By now, you're figured out my double-entendre headline – and what this blog post is all about.
Actually, it's more than just drones – it's about how new technology might impact the radio broadcasting business even sooner than we think. That's why we make the trek to Las Vegas to partake in CES each year. Although last month because of the pandemic, we were forced to experience the biggest consumer electronics show virtually.
It was far from ideal. I found myself missing “regular CES,” as our master guide Shawn DuBravac called it – the meandering around Eureka Park, bumping into cool stuff serendipitously in the Las Vegas Convention Center, the mini-auto show that keeps getting bigger each year, and the bigger-than-life exhibits from mega-brands like Samsung or LG that I refer to as “city states” because they're so big and so sprawling.
And the drones.
Ever since they became “a thing” a number of CES events ago, I always take a few moments to check them out. I know nothing about this technology, nor would I ever be inclined to buy one.
But there is something elegant, smooth, quiet, and even breathtaking about these aerial devices that they're just plain fascinating – especially when you consider some of the more novel uses technologists and marketers are already dreaming up.
And the technology is improving. Pictured at the top of this post is Sony's new Airpeak, affordable at around $3,000 US. It is the smallest drone capable of carrying a digital SLR camera. Obviously, Sony envisions photography and video production will be among its chief applications.
But right now, drones are being used for lots of interesting purposes: traversing dangerous geography to provide emergency rescue, photography, delivery services, agriculture applications, and engineering uses. They are even appearing in real estate ads, providing unique views of homes and their surroundings.
Last week, I bumped into this tweet from the California Department of Transportation (Caltrans) using survey drones to check out a highway washout near Big Sur:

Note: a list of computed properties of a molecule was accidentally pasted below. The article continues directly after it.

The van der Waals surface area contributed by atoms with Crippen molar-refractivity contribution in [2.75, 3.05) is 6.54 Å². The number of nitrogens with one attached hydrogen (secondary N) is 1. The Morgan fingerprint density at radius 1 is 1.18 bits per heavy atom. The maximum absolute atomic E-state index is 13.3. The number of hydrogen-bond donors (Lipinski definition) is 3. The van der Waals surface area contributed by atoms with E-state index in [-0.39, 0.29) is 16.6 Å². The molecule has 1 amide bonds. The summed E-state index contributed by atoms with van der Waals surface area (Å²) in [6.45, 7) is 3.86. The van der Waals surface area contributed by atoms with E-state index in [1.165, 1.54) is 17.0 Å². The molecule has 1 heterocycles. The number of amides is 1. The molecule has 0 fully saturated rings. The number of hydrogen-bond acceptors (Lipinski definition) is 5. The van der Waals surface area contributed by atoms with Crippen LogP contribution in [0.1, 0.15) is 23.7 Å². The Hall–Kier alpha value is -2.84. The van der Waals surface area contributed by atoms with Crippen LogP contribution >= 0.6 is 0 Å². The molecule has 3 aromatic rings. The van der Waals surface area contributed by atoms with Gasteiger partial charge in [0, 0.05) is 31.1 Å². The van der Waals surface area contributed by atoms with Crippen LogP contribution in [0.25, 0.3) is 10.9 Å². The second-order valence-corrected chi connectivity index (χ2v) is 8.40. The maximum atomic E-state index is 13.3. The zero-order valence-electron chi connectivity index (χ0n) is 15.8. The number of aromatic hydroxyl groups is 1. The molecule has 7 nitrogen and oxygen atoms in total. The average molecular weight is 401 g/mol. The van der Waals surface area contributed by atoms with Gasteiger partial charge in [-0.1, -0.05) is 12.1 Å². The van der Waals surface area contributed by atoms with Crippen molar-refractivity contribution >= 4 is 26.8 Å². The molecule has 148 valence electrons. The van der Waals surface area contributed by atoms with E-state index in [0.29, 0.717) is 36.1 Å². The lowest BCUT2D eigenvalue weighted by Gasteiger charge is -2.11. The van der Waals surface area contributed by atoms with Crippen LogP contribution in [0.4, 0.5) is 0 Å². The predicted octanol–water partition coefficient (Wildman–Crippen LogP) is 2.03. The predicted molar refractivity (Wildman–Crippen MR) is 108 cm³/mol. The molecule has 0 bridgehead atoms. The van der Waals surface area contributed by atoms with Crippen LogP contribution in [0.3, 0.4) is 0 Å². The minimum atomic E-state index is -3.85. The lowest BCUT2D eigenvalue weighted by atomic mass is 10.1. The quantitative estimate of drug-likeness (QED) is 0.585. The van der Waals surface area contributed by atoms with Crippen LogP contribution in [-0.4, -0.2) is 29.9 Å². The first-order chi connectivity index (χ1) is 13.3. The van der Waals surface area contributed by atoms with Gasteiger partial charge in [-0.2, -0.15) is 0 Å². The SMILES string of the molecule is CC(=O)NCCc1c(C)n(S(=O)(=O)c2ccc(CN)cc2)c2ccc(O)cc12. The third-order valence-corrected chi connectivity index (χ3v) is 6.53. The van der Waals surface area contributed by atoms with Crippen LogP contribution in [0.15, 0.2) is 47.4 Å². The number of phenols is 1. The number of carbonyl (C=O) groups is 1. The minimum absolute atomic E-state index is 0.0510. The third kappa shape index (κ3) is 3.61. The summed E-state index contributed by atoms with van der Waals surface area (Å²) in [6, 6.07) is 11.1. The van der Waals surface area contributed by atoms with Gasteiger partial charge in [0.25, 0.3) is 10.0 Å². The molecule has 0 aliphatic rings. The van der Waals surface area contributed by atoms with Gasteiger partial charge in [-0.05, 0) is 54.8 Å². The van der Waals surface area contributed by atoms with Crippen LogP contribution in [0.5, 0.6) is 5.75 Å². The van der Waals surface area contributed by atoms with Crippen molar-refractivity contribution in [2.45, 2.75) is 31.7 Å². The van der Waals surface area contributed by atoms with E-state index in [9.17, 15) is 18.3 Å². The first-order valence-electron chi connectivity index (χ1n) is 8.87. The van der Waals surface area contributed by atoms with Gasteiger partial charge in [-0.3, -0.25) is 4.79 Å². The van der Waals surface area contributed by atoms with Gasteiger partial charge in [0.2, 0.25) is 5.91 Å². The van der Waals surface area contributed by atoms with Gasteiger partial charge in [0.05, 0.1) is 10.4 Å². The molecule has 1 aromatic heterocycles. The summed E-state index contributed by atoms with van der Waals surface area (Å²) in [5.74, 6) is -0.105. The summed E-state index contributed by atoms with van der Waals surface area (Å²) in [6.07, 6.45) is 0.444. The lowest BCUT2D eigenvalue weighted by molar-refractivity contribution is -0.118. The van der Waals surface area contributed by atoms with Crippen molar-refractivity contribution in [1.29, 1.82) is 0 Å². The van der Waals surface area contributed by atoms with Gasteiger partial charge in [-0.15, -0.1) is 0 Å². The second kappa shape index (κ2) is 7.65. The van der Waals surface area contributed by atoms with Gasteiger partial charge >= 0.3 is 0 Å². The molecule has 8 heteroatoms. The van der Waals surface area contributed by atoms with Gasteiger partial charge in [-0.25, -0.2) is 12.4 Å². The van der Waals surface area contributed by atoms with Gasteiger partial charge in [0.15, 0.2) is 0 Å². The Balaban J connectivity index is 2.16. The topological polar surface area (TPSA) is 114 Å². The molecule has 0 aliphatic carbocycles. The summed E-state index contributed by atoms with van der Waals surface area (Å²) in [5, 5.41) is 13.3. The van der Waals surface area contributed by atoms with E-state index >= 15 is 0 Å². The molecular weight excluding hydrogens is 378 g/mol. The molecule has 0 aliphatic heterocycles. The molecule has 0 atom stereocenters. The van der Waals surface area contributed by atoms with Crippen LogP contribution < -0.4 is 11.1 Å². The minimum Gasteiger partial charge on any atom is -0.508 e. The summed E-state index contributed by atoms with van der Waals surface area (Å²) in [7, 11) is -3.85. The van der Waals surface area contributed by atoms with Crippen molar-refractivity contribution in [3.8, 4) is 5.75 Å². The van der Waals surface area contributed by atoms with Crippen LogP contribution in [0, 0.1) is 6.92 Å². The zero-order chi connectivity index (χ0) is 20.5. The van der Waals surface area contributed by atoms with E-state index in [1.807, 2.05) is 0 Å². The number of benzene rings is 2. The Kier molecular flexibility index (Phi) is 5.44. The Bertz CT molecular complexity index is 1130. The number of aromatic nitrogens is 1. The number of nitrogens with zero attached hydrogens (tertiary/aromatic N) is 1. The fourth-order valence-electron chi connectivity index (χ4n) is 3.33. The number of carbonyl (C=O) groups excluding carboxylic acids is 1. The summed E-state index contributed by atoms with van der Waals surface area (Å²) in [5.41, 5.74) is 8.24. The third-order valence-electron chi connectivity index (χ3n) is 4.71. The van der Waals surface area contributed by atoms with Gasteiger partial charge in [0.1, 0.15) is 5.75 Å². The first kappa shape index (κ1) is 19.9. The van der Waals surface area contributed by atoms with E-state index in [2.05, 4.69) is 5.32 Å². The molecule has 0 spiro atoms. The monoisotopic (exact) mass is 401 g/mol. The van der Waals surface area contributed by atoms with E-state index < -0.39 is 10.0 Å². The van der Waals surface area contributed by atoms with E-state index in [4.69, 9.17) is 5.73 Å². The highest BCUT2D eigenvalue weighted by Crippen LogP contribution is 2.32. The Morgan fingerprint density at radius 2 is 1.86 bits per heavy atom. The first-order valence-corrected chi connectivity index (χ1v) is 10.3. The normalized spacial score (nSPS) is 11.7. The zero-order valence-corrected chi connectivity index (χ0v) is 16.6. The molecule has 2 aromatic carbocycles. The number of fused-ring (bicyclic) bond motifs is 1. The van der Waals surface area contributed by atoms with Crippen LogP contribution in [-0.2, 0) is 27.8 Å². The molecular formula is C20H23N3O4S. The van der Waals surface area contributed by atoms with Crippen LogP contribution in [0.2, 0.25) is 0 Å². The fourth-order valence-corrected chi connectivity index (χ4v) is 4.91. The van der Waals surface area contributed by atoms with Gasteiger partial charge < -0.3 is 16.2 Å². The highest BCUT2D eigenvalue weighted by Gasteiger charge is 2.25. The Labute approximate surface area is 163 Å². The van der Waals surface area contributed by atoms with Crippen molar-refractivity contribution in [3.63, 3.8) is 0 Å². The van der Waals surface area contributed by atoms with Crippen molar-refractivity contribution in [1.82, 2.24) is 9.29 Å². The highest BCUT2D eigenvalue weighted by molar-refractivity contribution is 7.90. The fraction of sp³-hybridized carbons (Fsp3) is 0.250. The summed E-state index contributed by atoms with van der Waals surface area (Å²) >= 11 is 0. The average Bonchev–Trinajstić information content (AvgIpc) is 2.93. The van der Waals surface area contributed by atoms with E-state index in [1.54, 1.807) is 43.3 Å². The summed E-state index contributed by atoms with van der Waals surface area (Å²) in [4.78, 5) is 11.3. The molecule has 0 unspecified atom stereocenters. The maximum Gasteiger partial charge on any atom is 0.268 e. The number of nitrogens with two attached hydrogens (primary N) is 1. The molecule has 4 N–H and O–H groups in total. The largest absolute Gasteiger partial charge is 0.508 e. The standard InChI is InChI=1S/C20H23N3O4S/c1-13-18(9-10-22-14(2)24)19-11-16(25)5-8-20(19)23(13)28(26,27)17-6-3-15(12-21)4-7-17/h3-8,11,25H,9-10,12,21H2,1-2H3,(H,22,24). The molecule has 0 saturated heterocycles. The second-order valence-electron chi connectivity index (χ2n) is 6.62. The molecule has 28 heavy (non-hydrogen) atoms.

Check out this amazing drone video of #Hwy1 washout at Rat Creek about 15 miles south of #BigSur. Our crews are on site securing it, assessing damage & starting clean-up/ repairs. Reminder: the road is OPEN from #Carmel thru town of Big Sur. @bigsurkate @BigSurCC @CHP_Coastal pic.twitter.com/rB193DzXhL
— Caltrans District 5 (@CaltransD5) January 29, 2021
From natural disasters to the rally cry of 2020 – “Home delivery” – drones will become more commonplace. We are not far away from the day when our pizzas will be delivered via drone, a service that could come in very handy during say, a global pandemic.
And in the Holy Land, they're doing just that. Axios reports that Pizza Hut Israel and a delivery logistics company, Dragontail Systems, are experimenting with drones dropping pizzas to six designated delivery drops for easier pick-up.
As Uber CEO Dara Khosrowshahi told The Guardian when Uber Eats experimented with McDonald's delivery in San Jose two years ago:
“The world needs flying burgers.”
Little did he know back in 2018 that during the COVID era, this would become an intriguing concept.
And other major brands are working on their own application. Axios reports UPS, Google, FedEx, Walmart, and of course, Amazon are seriously moving forward with drone delivery.
And in some of Florida's larger senior communities, Verizon and UPS have hooked up on delivery services as well.
While drone experiments have been taking place for years, the pandemic has accelerated these corporate projects, providing safe and “touchless” delivery technology.
But so what?
As someone who has schlepped my share of media executives around CES these past few years, there is this frequently asked question:
What does this technology possibly have to do with radio?
And that's the key to navigating CES because while so many innovations are truly jaw-dropping or just plain fun, connecting them to our core business is a challenge.
During one of our early tours, we were checking out connected home appliances at Samsung as part of their Internet of Things exhibit, and an executive said this to me:
“Why should I care about a refrigerator that talks to my microwave – and what does that have to do with radio?”
While he was understandably more interested in CPMs and EBITDA than the IofT, making smart, insightful connections is part of the challenge of attending an event like CES.
Drones are already being used in some situations to surveil geography. Tower sites – and the towers themselves – can be accessible, especially in situations where they are in difficult-to-access spots during times of year when climbing hundreds of feet just isn't practical or smart.
But even more practically, I've talked to many programmers and marketers during COVID who have lamented the inability to air normal contests and giveaways because of the difficulty and danger of listeners picking up their prizes at the station.
The biggest hang-up as you might guess is regulatory issues, whether it's the FAA or municipalities that have their own legal guidelines.
Drones? Why not? The technology is there now.
It's a reminder that behind every new gadget, device, or technology are likely applications for our business. If we just look for them.
It's not just about the technology – it's how we use it.
And more often than not, the genius who figures out the smartest use case often reaps the greatest benefits.
Especially when it makes more sense than cars that talk to washing machines.
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